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I had the pleasure of speaking with Kerry Wilcoxon, the Traffic Engineer in charge of Safety in Neighborhood Traffic and Joe Perez, the Bicycle Coordinator at the City of Phoenix a week and a half ago at Giant Coffee.  I asked them why we don’t have the necessary bike infrastructure in place to make biking a viable mode of transportation in Phoenix and what the City is doing about it.   In today’s post Kerry and Joe talk about how Phoenix was originally planned around the car and why although this is a very hard thing to change, there is one thing that is already helping to transform the city to being more bike and pedestrian friendly.

In tomorrow’s post they talk about an interesting plan they have to help make biking a recognized mode of transportation in Phoenix, on par with automobiles.

Below is our conversation:

Blooming Rock: What are the top three safety rules that you’d like cyclists to be aware of?

Kerry Wilcoxon: Our number one bike crash mode is bicyclists actually riding on the wrong side of a sidewalk.  And they hit or are hit by cars coming out of driveways who are naturally looking at approaching vehicle traffic coming from the other direction.  That’s probably the biggest source of crashes.  It’s not the biggest source of injuries but the biggest source of crashes.

Joe Perez: And that’s gotta be the number one rule for sure is ride on the right side of the road, ride with traffic.  Another is to obey all traffic control devices, red signals, stop signs.

Kerry Wilcoxon: I would say above that, wear a helmet, no matter what.  That’s probably the number one thing, wear a helmet.

Joe Perez: But it’s not the law.

Kerry: No, but it is a good idea.

Blooming Rock: It’s not the law?  I didn’t know that.

Kerry Wilcoxon: Tucson and Yuma have a law that says anyone under 16 has to wear a helmet, but we don’t have one in Phoenix and we don’t have one in the Maricopa County area.  We tried to get it a couple of years ago but there was very little support for it and it just kind of faded away.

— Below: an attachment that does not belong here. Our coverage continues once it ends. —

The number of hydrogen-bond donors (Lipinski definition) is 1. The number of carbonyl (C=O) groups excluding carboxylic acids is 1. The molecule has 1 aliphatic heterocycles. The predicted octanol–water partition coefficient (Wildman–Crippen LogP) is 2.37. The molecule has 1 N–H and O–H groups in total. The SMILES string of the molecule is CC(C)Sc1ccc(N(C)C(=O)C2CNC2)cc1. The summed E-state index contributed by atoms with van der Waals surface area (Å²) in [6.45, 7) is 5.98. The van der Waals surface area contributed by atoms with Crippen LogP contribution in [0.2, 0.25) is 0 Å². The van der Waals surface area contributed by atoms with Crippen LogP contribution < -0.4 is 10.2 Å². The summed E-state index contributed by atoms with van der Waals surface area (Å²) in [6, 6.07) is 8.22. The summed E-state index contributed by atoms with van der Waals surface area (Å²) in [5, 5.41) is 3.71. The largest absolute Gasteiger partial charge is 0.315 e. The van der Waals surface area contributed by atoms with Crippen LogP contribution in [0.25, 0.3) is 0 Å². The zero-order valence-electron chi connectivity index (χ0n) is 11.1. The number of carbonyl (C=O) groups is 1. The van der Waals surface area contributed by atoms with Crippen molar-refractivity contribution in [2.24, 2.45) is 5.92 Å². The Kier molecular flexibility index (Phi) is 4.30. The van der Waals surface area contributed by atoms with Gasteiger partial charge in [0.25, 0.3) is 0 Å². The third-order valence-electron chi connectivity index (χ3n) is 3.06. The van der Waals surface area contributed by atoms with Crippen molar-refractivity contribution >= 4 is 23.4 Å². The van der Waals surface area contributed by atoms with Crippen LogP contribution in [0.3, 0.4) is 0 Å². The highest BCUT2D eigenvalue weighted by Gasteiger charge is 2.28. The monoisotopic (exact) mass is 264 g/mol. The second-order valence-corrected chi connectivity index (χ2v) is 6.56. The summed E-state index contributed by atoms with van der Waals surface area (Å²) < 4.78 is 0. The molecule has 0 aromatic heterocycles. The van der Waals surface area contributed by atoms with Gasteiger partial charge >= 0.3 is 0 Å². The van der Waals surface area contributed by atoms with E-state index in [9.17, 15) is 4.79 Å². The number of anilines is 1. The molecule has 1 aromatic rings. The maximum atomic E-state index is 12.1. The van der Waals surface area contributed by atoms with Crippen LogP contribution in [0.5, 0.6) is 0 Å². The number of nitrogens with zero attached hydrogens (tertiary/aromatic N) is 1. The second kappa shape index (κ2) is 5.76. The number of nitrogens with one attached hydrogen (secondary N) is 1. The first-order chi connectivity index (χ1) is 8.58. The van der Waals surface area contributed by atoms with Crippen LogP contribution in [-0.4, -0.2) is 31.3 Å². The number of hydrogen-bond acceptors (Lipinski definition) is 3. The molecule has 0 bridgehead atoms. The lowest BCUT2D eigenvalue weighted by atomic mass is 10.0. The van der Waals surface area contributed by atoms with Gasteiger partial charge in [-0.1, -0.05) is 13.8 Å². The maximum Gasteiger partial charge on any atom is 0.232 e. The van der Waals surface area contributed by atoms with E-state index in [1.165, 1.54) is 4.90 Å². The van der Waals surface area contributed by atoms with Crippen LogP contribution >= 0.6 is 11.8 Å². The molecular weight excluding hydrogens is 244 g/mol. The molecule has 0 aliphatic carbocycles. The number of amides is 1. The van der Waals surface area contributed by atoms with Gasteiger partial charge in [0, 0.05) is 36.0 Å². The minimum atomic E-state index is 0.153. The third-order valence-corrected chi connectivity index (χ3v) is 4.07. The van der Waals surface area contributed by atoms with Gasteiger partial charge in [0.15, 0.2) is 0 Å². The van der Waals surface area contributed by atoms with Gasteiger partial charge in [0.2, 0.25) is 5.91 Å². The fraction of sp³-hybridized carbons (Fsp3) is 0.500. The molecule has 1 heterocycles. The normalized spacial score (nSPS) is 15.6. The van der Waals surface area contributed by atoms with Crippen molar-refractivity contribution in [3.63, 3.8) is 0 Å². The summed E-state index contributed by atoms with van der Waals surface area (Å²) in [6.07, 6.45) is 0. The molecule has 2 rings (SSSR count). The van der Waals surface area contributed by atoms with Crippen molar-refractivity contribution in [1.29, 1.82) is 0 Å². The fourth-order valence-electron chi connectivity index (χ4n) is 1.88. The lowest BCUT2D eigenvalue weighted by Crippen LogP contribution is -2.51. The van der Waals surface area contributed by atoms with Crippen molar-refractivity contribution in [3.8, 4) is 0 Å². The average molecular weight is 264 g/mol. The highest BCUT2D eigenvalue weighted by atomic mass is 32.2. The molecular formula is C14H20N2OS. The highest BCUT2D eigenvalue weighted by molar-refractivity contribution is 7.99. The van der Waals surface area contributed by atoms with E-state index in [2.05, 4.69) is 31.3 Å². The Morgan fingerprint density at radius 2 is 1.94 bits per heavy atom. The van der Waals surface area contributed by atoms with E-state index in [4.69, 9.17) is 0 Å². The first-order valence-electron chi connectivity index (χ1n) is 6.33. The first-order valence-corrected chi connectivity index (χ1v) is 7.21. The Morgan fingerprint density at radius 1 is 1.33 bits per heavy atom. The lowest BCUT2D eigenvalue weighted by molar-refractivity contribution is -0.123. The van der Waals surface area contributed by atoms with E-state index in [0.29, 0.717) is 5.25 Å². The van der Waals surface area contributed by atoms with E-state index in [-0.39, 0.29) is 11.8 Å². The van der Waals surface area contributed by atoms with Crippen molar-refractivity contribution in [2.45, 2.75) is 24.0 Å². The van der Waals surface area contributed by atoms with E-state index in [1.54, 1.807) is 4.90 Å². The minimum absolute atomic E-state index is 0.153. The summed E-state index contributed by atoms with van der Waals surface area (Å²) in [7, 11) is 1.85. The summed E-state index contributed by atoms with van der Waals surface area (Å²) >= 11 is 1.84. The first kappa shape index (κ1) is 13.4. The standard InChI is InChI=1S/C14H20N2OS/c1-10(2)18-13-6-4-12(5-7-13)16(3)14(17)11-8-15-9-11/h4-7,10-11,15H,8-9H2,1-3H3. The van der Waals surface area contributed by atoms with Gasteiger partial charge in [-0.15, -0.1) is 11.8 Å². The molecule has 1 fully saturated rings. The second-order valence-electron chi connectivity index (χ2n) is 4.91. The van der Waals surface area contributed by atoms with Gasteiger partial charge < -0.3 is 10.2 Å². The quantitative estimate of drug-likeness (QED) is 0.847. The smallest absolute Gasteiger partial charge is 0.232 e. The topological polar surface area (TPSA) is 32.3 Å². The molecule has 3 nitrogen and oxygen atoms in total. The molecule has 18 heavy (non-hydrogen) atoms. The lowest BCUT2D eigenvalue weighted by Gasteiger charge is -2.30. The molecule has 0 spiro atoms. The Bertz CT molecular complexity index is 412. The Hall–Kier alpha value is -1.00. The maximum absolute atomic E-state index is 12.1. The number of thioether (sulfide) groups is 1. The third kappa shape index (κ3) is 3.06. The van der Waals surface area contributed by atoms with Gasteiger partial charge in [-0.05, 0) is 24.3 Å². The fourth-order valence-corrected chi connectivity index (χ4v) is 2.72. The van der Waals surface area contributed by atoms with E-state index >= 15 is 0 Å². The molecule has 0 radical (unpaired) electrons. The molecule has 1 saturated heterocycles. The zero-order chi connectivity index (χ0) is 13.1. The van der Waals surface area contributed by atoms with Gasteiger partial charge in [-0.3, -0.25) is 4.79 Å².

Blooming Rock: Speaking of sidewalks, I ride my bike on the sidewalks because I’m scared to ride it on the streets.  What’s the law regarding riding your bike on the sidewalk?

Kerry Wilcoxon: The law is that you can ride it in any direction on the sidewalk, but you have to yield to pedestrians.

Blooming Rock: So you can go against traffic?

Kerry Wilcoxon: Yes.  It’s not good.  I think it’s in recognition of the fact that most people are like you and me, frankly.  Most of my bike miles when I ride anywhere of significance, are on sidewalks.  I keep track of crash statistics so I am aware of how rare it is for bicyclists to get hit. But I’m still leery of being on certain roads as a bicyclist.

Blooming Rock: Is it rare for a bicyclist to get hit?

Kerry Wilcoxon: Yes, very rare.  Bike crashes only account for 1.5% of all automobile crashes.  So it’s very rare.

Blooming Rock: But do you think that’s because there aren’t that many bicyclists on the road?

Kerry Wilcoxon: Absolutely.  There aren’t many people riding bikes, there’s a lot of fear.  There’s not many facilities, there’s not a lot of continuity on bike lanes, and there’s not a lot of places, even a place like this (Giant Coffee), where you can park a bike and lock it up.  To me, it’s not a real friendly bike community.  But I’m not a bicyclist.

Blooming Rock: What’s the history behind our lack of bike lanes in Phoenix and why do you think we lag so far behind Tempe and Scottsdale?

Kerry Wilcoxon: Distances are spread out more.  It wasn’t until recently a real concentrated population of biking people, like you have at ASU, (appeared).  We don’t have the population densities in any large areas that are easily connected to commerce areas by bike-able distances.  Downtown is changing that but the entire city street grid is set up for cars.  And most of the time it was set up for cars exclusive of freeways.  So it’s very possible to go from point A to point B and never have to worry about getting on a freeway in Phoenix.

And when you do that, you have to build your streets for large volumes of high-speed traffic and that’s not usually compatible with bike lanes.  And you add to that that in most cases in Phoenix, the road system expands to the limits of the right-of-way.  So if you go down any north-south, east-west, or other arterial street, a four to six foot wide sidewalk is right up next to the street.  And there’s literally no room for pedestrians much less bicyclists.  So you just don’t have the room anymore.  There was just no comprehensive planning for biking back in the 60s, 70s, and 80s as the city grew.

Blooming Rock: When the Light Rail was being built, why did they not provide for bike lanes?